Young Voters Turn Out for Climate Justice

Leah Qusba


November 13, 2018

Young voters turn out for climate justice feat

Clarissa Roman, ACE Fellow and first-time climate voter

Last week marked a historic US midterm election for climate action and youth voters, breaking turnout records across the country and elevating climate justice champions to elected leadership around the US.

Early voting among youth soared by an astounding 188% above turnout levels for the 2014 midterms.

While we are tremendously disappointed that campaigns funded by special interests caused important climate ballot initiatives in Colorado and Washington to fail, young people across the country proved last week that their voices won’t be silenced and that they are a decisive force in US politics, demanding leaders who represent their values.

In the days, weeks, and months leading up to Election Day, the Alliance for Climate Education:

  • Reached more than 3.7M unique youth voters through digital ads, generating 16M impressions on Facebook and Instagram;
  • Contacted 350,000 prospective youth climate voters, with a majority identifying as people of color;
  • Inspired 3,300 youth in 12 key states to reach out to thousands of their friends and relatives to get out the vote for climate;
  • Registered more than 5,300 first-time youth climate voters in key geographies, including 2,500 in the state of Florida alone; and
  • Trained 35 high-school-aged Action Fellows in Milwaukee and Raleigh to get out the vote for climate action via relational voter turnout and a party at the polls to make voting fun and collaborative.

Early voting among youth soared by an astounding 188% above turnout levels for the 2014 midterms.

Young voters turn out for climate justice 2
North Carolina Action Fellows Host a Party at the Polls

In Wisconsin, for example, ACE connected with more than 3,000 young voters through direct text messages and peer-to-peer organizing spearheaded by ACE Action Fellows and Youth Action Network members and an additional 150,000 new young climate voters through targeted social media outreach. With 59% voter turnout and by a margin of just 30,000 votes, Wisconsinites tipped the scales to deny Scott Walker, a known climate denier, a third term as Governor and instead elected Tony Evers, a former public school teacher and superintendent who is seeking to expand renewable energy in the state. In particular, Milwaukee and Dane Counties, where many youth and people of color cast deciding ballots, helped swing the election for climate leadership.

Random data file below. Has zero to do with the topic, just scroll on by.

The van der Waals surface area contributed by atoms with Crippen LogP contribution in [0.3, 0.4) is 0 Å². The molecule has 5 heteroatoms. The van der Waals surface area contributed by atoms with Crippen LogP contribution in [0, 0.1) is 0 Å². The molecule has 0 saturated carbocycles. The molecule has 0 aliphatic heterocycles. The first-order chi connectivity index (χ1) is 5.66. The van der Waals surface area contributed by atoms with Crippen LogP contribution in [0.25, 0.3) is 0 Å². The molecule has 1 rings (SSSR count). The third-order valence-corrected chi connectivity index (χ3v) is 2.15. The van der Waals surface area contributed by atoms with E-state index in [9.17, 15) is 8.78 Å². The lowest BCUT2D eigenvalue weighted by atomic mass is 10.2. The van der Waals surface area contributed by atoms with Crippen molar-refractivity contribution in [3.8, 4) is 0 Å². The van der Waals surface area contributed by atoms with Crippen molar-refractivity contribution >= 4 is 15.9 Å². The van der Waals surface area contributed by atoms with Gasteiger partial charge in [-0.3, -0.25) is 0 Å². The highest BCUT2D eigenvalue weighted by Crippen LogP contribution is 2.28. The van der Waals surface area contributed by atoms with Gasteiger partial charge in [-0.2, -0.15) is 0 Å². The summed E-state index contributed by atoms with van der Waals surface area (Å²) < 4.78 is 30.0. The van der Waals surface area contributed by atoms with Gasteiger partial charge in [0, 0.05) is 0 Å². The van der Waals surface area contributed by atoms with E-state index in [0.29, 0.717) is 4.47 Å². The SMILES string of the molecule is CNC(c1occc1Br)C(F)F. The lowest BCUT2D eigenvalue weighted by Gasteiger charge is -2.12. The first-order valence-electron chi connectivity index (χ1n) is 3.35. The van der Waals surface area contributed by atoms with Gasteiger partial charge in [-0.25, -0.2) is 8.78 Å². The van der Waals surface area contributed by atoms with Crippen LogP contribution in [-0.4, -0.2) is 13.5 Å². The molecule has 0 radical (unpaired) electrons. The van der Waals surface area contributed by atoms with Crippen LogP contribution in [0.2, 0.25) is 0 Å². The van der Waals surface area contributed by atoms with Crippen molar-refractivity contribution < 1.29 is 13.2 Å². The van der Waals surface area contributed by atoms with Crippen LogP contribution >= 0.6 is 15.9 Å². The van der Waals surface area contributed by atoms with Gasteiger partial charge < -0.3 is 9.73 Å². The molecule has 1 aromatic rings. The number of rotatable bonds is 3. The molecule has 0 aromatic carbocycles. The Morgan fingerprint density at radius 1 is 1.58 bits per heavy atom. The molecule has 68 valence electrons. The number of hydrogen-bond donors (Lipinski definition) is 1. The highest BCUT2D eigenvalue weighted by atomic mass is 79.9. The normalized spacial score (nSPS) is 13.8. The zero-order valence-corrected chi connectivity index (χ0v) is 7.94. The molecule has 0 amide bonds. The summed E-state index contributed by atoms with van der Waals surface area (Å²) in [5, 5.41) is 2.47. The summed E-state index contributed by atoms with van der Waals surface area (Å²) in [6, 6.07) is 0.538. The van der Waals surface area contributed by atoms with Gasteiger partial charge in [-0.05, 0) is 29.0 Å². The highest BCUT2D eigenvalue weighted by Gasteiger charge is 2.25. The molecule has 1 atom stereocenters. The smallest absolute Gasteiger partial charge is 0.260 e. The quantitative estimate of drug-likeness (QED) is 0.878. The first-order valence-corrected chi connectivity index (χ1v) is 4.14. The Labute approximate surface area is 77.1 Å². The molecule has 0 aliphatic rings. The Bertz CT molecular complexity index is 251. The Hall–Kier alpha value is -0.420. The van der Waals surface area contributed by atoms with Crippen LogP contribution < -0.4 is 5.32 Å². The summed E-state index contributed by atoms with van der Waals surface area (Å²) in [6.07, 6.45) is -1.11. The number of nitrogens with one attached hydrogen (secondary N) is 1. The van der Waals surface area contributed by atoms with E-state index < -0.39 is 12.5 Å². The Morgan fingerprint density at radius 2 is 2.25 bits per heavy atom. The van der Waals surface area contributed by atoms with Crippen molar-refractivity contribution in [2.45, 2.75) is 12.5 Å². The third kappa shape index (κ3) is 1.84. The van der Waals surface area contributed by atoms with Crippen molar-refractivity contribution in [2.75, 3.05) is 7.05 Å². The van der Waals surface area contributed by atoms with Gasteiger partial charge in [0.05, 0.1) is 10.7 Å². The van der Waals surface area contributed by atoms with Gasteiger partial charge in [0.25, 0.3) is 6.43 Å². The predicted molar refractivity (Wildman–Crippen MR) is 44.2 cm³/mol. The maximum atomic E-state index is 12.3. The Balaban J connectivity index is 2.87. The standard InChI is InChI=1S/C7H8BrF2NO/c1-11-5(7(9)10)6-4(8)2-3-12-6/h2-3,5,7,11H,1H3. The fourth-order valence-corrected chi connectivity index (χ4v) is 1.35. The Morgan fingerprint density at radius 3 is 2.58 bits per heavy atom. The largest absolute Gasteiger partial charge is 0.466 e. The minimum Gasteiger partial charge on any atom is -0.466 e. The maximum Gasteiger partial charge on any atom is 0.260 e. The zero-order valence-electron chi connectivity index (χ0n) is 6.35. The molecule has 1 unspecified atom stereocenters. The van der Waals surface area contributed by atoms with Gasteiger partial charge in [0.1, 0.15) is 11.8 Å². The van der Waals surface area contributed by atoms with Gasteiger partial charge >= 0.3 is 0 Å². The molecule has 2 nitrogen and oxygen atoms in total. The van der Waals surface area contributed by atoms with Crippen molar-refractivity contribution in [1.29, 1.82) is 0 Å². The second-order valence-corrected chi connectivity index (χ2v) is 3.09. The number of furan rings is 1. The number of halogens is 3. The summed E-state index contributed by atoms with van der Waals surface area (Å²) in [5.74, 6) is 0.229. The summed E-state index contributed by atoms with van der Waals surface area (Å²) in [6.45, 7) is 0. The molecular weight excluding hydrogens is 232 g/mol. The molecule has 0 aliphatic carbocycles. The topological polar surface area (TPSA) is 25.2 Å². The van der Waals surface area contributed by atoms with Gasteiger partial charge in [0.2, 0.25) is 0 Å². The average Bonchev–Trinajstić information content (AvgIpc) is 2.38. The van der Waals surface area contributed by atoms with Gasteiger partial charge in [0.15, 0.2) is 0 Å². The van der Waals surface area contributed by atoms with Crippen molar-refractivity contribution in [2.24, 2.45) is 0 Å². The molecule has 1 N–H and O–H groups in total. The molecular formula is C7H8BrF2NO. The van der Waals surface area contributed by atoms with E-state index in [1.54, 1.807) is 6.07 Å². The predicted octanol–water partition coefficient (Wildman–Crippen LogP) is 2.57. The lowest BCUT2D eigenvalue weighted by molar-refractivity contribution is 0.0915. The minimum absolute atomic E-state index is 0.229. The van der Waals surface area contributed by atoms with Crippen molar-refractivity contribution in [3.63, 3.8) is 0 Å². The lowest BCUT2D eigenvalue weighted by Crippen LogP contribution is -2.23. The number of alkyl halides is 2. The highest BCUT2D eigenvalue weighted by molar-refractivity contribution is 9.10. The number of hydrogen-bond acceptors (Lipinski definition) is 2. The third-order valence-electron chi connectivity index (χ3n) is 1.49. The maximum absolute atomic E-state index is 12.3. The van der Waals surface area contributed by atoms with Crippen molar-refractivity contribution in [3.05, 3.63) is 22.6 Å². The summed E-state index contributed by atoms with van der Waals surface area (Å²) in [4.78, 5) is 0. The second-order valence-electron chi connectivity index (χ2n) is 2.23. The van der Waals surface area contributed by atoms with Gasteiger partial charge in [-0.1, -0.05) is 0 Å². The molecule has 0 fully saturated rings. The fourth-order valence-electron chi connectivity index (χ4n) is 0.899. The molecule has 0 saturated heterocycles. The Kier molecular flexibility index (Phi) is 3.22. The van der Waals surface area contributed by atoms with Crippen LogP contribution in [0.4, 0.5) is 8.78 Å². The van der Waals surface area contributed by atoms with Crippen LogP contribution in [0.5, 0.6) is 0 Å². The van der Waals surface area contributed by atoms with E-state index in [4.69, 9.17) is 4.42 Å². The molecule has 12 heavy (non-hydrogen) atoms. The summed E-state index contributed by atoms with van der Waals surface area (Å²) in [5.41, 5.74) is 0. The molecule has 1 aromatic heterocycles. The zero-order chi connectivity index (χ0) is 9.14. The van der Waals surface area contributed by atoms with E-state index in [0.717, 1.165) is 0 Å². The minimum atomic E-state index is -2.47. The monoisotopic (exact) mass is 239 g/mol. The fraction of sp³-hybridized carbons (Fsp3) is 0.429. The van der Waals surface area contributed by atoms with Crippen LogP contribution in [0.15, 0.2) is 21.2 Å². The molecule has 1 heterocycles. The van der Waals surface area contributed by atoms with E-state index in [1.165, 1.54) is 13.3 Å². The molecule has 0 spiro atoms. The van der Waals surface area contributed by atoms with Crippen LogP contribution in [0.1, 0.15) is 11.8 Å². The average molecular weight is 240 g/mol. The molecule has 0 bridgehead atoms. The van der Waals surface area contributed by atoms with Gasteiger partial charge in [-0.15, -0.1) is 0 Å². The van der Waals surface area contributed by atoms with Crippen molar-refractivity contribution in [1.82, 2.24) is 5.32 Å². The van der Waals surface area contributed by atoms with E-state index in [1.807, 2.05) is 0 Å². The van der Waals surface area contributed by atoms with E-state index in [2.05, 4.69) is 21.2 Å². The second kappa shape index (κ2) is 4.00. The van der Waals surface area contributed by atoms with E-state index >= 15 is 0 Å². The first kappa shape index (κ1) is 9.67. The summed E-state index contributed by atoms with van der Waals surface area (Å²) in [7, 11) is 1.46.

Wisconsin Fellows prepare to get out the vote

We are inspired by first time voters in Nevada, like Clarissa, who voted to commit the state to50% renewable energy by 2030. Voters in Florida, including over 2,500 newly registered climate voters, banned offshore drilling along Florida’s expansive coastline. And we are in awe of the more than 100 women leaders who will be heading to Washington to fight for climate and social justice, including Sharice Davids and Deb Haaland who will serve as the first Native American women in Congress, Rashida Tlaib and Ilhan Omar who will join as the first Muslim women in Congress, Lauren Underwood who will be the first woman to represent the 14th District of Illinois, and Alexandria Ocasio-Cortez who will be the youngest woman headed to the House.

We now have a House of Representatives that will hold this Administration accountable for its harmful climate regulations, including rollbacks to the Clean Power Plan, rules on methane emissions, and the Paris Climate Agreement.

As we mourn important losses and celebrate significant climate victories, we know we have a big fight ahead. Voting is the first step of civic action. Now we turn toward holding our elected leaders accountable to their climate promises. Join us to support young people across the country to mobilize their peers to fight for accountability and create a sustainable and equitable future for all.

Leah Qusba

Leah Qusba

Executive Director

Leah joined ACE in 2009 and is currently serving as Executive Director. She brings with her more than 12 years of experience in the nonprofit sector as a relationship-builder, communicator and strategic problem solver.

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